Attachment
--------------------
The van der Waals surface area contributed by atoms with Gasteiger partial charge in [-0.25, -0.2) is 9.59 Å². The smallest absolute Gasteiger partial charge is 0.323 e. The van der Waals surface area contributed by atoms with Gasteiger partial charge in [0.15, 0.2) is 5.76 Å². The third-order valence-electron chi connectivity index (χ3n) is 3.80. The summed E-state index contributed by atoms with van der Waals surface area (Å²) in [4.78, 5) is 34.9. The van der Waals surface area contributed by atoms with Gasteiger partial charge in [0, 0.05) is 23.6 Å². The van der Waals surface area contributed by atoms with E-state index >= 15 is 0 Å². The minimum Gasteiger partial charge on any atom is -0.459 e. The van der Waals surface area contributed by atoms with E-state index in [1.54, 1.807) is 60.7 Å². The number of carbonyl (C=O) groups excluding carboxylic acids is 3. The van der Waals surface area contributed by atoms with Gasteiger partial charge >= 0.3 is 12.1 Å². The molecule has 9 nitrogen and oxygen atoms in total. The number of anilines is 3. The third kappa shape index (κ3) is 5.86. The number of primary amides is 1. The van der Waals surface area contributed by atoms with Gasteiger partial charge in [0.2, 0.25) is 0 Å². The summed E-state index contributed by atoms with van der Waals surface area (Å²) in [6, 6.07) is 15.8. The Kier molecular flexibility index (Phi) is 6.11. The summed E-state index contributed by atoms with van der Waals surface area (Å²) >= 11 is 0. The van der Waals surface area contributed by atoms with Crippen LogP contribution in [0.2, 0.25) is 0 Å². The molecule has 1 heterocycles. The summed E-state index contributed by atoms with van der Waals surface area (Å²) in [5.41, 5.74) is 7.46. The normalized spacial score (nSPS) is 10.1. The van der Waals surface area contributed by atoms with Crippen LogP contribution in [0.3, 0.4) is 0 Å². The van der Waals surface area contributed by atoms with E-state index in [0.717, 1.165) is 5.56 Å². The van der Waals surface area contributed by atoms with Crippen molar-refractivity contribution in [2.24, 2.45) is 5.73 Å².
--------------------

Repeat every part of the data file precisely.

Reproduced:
The van der Waals surface area contributed by atoms with Gasteiger partial charge in [-0.25, -0.2) is 9.59 Å². The smallest absolute Gasteiger partial charge is 0.323 e. The van der Waals surface area contributed by atoms with Gasteiger partial charge in [0.15, 0.2) is 5.76 Å². The third-order valence-electron chi connectivity index (χ3n) is 3.80. The summed E-state index contributed by atoms with van der Waals surface area (Å²) in [4.78, 5) is 34.9. The van der Waals surface area contributed by atoms with Gasteiger partial charge in [0, 0.05) is 23.6 Å². The van der Waals surface area contributed by atoms with E-state index >= 15 is 0 Å². The minimum Gasteiger partial charge on any atom is -0.459 e. The van der Waals surface area contributed by atoms with E-state index in [1.54, 1.807) is 60.7 Å². The number of carbonyl (C=O) groups excluding carboxylic acids is 3. The van der Waals surface area contributed by atoms with Gasteiger partial charge >= 0.3 is 12.1 Å². The molecule has 9 nitrogen and oxygen atoms in total. The number of anilines is 3. The third kappa shape index (κ3) is 5.86. The number of primary amides is 1. The van der Waals surface area contributed by atoms with Gasteiger partial charge in [0.2, 0.25) is 0 Å². The summed E-state index contributed by atoms with van der Waals surface area (Å²) in [6, 6.07) is 15.8. The Kier molecular flexibility index (Phi) is 6.11. The summed E-state index contributed by atoms with van der Waals surface area (Å²) >= 11 is 0. The van der Waals surface area contributed by atoms with Crippen LogP contribution in [0.2, 0.25) is 0 Å². The molecule has 1 heterocycles. The summed E-state index contributed by atoms with van der Waals surface area (Å²) in [5.41, 5.74) is 7.46. The normalized spacial score (nSPS) is 10.1. The van der Waals surface area contributed by atoms with Crippen LogP contribution in [0.3, 0.4) is 0 Å². The van der Waals surface area contributed by atoms with E-state index in [0.717, 1.165) is 5.56 Å². The van der Waals surface area contributed by atoms with Crippen molar-refractivity contribution in [2.24, 2.45) is 5.73 Å².